The offer came in response to Indian Home Minister P Chidambaram's recent statement that the Maoists had to give up violence in order to hold talks with the government.

"They don't have to surrender weapons or disband their army. They just have to stop the violence for negotiations to happen," Mr Chidambaram said. Earlier, Koteswara Rao had offered to hold talks only on the condition that four senior rebel leaders were freed from custody and a security offensive against them halted. Critics suspect that the change in Rao’s tone is a result of fraction within the rebel ranks over holding talks with the government. Rao been under pressure from other senior rebels to open talks with the government. The rebels also fear that continuing violence may lead to them losing support. For Home Minister, P. Chidambaram, the Maoists have "one last chance" to hold talks with the government, before the security forces step up an offensive against them. Nearly 50,000 federal paramilitary troops and an equal number of policemen, equipped with helicopters and unmanned aerial surveillance vehicles, are taking part in the assault on the rebels. In the words of Indian Prime Minister Manmohan Singh, the Maoists pose the biggest security challenge to the nation.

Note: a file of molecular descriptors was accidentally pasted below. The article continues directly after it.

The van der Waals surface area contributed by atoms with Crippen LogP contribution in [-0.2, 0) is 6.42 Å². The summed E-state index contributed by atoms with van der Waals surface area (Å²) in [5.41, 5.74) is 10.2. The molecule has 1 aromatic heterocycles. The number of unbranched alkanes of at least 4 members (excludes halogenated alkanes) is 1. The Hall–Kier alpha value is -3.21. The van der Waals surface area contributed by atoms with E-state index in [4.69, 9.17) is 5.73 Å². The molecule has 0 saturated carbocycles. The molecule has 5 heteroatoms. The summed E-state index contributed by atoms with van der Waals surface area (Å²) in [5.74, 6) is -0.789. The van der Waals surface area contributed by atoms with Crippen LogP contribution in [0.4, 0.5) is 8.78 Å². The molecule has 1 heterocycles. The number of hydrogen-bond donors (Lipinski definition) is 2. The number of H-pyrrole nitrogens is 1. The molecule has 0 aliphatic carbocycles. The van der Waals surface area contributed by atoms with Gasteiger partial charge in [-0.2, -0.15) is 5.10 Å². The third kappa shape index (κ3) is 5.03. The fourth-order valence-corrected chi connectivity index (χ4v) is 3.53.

Budget 2010-2011